Downstairs, the cat leapt gracefully from her high perch on the corner cabinet. She affectionately butted her head against Maeve’s shin as she entered the kitchen. She sank down to her knees and gave the coal black coat a few long strokes, then scratched the feline under the chin. She was thanked with half-closed eyes and a rumbling purr. The early light pouring in from the window looked the same as always for this time of year, all rose gold and inviting. She poured herself a cup of coffee and the roasted beans smelled comforting as always. She took a long swallow of the black liquid and her frame visibly sank into a relaxed sigh. Today could be a good day; she just had to focus on the performance tonight. She hadn’t danced in her hometown in a very long while; she was always in demand, so the dance company kept her very busy traveling from country to country.
Maeve let the cat outside to prowl the surrounding meadows, and the flowers looked as colorful as usual. She went to the small shelter down the hill which served as her studio. She danced here long before she ever met the amber-eyed man, before she agreed to the exchange, before the bloody ritual ensured she would have ten years of phenomenal success at a performance career which she worked tirelessly toward her whole life. A decade seemed like such a long time back then, but as she practiced, toured, and taught, the years blinked away frightfully fast. She flipped on the various lights around the room, and the beams bounced off the many mirrors lining the walls. She greeted the plants hanging in the generous windows. The studio smelled the same, the light looked the same, and the polished wood beneath her bare feet was just as smooth and grounding as all the years prior. She rehearsed. She danced and screamed and danced and cried and danced. Afterward, she lay flat on her back with her eyes half closed and breathed and breathed and breathed. The cat slipped through the small door cut into the side of the studio and padded over to Maeve’s prostrate form. She climbed onto her ribcage and settled down, tucking her paws beneath her to doze contentedly.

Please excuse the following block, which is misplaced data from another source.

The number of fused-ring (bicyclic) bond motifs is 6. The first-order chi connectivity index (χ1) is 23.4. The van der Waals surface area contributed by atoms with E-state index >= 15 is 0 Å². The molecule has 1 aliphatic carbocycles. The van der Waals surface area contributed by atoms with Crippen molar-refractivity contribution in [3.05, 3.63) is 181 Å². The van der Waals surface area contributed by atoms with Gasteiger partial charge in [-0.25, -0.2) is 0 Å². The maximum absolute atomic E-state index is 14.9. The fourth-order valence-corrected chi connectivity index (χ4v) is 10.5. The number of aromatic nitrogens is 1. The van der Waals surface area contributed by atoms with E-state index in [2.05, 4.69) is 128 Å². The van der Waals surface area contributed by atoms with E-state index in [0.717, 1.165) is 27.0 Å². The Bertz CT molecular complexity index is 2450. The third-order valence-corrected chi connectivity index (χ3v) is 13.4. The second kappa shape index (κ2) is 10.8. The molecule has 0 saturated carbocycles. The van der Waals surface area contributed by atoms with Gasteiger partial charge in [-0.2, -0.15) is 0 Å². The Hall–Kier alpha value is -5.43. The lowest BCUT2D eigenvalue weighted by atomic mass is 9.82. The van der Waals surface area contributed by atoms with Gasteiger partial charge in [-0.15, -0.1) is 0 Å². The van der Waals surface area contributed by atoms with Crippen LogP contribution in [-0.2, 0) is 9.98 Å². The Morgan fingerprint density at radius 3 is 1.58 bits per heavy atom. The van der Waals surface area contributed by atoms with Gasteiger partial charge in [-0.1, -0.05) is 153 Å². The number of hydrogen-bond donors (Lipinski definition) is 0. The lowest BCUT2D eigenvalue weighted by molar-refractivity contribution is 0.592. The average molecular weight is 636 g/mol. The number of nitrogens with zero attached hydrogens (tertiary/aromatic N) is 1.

Maeve thought about the night the promise of the tithing was made. The streets had been empty. The breeze was scented like jasmine, it was a hot night after a particularly crushing round of auditions, which yielded no opportunity. The air hung off her exhausted body like clingy strips of soaked muslin. She felt the weight and restriction of it across her face, and all along her limbs. The trees swayed lazily. The moonlight was bright when his slight frame detached from the shadows as if he was a part of them and they were reluctant to see that piece of themselves go. Her heart raced, even as she recognized something familiar about him. His grin was intriguing. She couldn’t shake the feeling he knew a secret about her which amused him to no end. It did not embarrass her. She was immediately comfortable in his magnetizing presence. He looked at her hungrily, but she didn’t feel as if she were in danger. It felt like a game she could win. It felt like a dance she had danced before. If Maeve was good at anything, it was dance.
The evening of the seventh day since the tithing was due was like any other evening in which Maeve performed. She meditated, she received flowers and cards of admiration and encouragement, her dance company mates shouted “break a leg” as they finished up costuming, make up, and warm ups. The stage lights looked the same as they always did, kaleidoscope colors, and an inky black sea beyond the edge of the stage. She entered her domain easily and she danced. She was finally on her own soil, in front of her own people, telling a story they would understand in their ancestral bones. She pounded her heels, swung her hips, contorted her arms, her spine undulated, her legs leapt. She turned and collapsed and rose like something reborn and unstoppable. The audience gasped and sighed and cried and shouted out.
The music swelled and ended, but her body did not stop. Maeve whirled, her arms moved of their own accord. Her eyes grew wide, but her hips did not become still. Her lungs burned, but her legs carried her back and forth across the stage. She felt hot, too hot, then hotter, but her limbs kept telling a story she did not know. Still her body danced. Her toes bled, and her shoulders ached, but still, she moved. Maeve leapt again and again, even as her thighs quivered and her ankles snapped. She could hear people shouting and screaming, until the roar of her own blood in her ears drowned them out like so many twittering birds far off on the horizon. She did not remember anything about the dance; she would not know how the story ended.
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